Non-resident rental income tax applies if you are not a resident of Canada and earn rental income from a Canadian property. The lure of owing property and earning rental income is timeless. Moreover, Canada, and especially metro cities like Toronto and Vancouver have seen astronomical increases in property prices and rental rates. As such, the interest of non-residents looking to generate rental income in Canada has been more than ever recently.

Needless to say, tax consequences of earning rental income from Canadian property are different for non-residents versus what they would be for Canadian residents. Let’s dive in!

Non-Resident Rental Income Tax Reporting Requirements:

As a non-resident earning rental income from a Canadian property, the payer, such as the tenant or an appointed agent, has to withhold non-resident tax at the rate of 25% on gross rental income. The payer must remit the tax to CRA on or before 15th day of the following month that the rental income applies. Failure to remit the non-resident tax will result in penalties and interest on the non-resident tax amount.

Tax should be remitted on the non-resident account number, for example, NRK or NRF number. You can get this number by calling CRA (at 1-855-284-5946), to be set up only once.

NR4 Slips (with Canadian agent):

NR4 is a statement that shows the amount that is paid to a non-resident (gross rental income). As non-resident rental income tax is withheld and remitted, you are discharging your tax obligation to CRA on the rental income. The payer has to provide non-resident NR4 slips including the gross rental income and the tax withheld on an NR4 slip. The payer is required to submit NR4 to CRA on or before the last day of March of the following year to which the rental income applies.

Table to decide if you need to file an NR4 slip based on the total gross income and tax withheld:

Total Gross Income Tax Amount reported on NR4 slip
Less than $50 Tax withheld Yes
Less than $50 No tax withheld No
$50 or more Tax withheld or no tax withheld Yes

 

NR4 Pro Forma Statement (without an agent):

NR4 Pro-forma statement is requireed when the payer does not appoint an agent. The payer must submit NR4 Pro-forma statement to request an NR4 slip from CRA.

Pro-Forma statement includes:

  • Non-resident’s name
  • Non-resident’s account number
  • Rental property address
  • Gross rent for the year, an amount of tax withheld, remitted tax
  • Mailing address to send NR4 slips for CRA, and
  • Signature of non-resident if they are preparing the Pro-forma.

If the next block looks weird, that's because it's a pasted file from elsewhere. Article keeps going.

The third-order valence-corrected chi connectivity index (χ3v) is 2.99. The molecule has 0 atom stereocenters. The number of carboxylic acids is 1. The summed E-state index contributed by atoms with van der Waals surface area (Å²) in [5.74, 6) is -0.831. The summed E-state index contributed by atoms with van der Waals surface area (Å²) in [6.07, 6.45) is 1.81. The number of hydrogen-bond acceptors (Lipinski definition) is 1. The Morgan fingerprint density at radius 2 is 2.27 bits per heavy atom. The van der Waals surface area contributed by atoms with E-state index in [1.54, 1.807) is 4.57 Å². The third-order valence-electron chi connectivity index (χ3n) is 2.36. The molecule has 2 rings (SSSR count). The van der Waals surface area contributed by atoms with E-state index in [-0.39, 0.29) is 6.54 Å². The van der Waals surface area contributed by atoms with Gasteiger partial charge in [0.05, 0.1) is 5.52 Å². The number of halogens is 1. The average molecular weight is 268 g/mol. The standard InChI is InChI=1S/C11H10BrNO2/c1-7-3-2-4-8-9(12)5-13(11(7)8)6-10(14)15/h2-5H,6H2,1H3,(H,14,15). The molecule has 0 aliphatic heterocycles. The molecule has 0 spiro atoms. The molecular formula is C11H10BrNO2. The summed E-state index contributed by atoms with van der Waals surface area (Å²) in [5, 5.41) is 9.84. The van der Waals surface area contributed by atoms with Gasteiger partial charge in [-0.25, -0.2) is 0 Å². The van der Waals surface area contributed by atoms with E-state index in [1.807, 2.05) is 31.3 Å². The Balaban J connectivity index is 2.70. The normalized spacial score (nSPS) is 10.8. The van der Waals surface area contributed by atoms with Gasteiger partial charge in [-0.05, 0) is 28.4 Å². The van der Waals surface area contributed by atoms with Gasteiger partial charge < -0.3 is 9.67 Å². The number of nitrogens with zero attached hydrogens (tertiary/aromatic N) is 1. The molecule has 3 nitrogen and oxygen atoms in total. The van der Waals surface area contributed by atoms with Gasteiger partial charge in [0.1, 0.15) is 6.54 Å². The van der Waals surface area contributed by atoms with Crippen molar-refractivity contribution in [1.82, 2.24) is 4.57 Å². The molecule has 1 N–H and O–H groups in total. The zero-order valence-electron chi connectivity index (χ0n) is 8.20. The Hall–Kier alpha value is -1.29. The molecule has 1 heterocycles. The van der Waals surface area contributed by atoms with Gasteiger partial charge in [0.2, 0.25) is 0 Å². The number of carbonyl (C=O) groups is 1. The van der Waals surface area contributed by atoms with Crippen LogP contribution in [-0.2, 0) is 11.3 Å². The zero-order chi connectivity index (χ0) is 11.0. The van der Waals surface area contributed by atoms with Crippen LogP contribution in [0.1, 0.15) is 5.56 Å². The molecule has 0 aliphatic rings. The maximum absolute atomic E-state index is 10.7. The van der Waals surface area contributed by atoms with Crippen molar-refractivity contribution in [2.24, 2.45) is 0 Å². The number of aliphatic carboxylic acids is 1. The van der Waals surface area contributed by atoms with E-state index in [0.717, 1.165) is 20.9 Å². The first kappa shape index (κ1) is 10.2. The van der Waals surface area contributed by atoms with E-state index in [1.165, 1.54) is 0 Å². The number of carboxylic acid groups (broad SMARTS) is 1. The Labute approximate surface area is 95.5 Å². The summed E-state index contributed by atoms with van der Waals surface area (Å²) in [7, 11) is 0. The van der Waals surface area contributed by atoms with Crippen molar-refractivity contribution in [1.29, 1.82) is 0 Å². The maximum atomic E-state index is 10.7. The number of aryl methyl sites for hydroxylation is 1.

Deadline to submit the NR4 slips is March 31st, and a late-filed NR4 will result in a penalty of $100.

 

 Section 216 Tax Return: Non-Resident Rental Income Tax Return

Electing Section 216 gives the opportunity to deduct the expenses and capital cost allowance from the rental income and calculate and remit taxes on net rental income instead of gross income. This would help with cash flow due to reduced tax payments. For example, if you earn $12,000 gross rent per year and spend $5,000 in property management fees, landscaping or other relevant expenses, you may deduct the $5,000 in expenses from the $12,000 income. That leaves a remainder of $7,000 in net rental income. The tax amount calculated on the net rental income would be $1,750 at a 25% tax rate.

Expenses to claim against the gross rental income:

  • Advertising Cost
  • Property Tax
  • Insurance
  • Legal/Accounting Fee
  • Repair and Maintenance
  • Home Improvements
  • Salaries and wages (If you are making a payment to an employee who takes care of the rental property)
  • Traveling cost
  • Utilities
  • Management Fees

If an individual has remitted their 25% withhold tax on their gross rental income, and they were unaware of these deductions, they can file Section 216, which will allow them to receive a refund of the difference between the total tax payable and the non-resident rental income tax already remitted.

The Section 216 return is due by June 30th of the following year to which rental income applies.

Minimize the tax withheld amount (NR6 Form):

By filing an NR6 form, the payer holds 25% tax on net amount of monthly rent. Without filling an NR6, tax would be remitted at 25% on gross rental income.

When the CRA approves your NR6 form, it will allow the payer to submit monthly taxes on net rent income rather than their gross rental amount. Tax amount must be remitted on or before 15th day of the following month.

NR6 is due on or before the first day of each tax year or when the first rental payment is due.

Disposing of a rental property for non-residents:

If you are selling your Canadian rental property, you must apply for clearance certificate by filling T2060 form. This form includes the details of the property, sellers and buyer’s information, actual cost base, proceeds of disposition to calculate gain/loss on the property. T2062A form is required only when depreciation claimed on the building portions can be recaptured.

Important filing due dates:

  • NR4 Submit to CRA by March 31st
  • NR6 – Submit to CRA on or before the January 1st or before the date first rental payment due. You can file an NR6 past this date and CRA may approve.
  • Section 216 Income Tax Return – Two years to file to pay tax on the net rental income
  • Section 216 Return if NR6 filed – June 30th of the following year

Contact Us

If you are non-resident and own, or plan to own, a rental property in Canada, you can see from above that the requirements around non-resident rental income tax return can be quite specific and complex. At Think Accounting, we have several non-resident clients with Canadian rental properties whom we help out with their tax planning and annual tax filings. Reach out to us at info@thinkaccounting.ca or 905-565-0095 and talk to one of our team members about how we can be of assistance.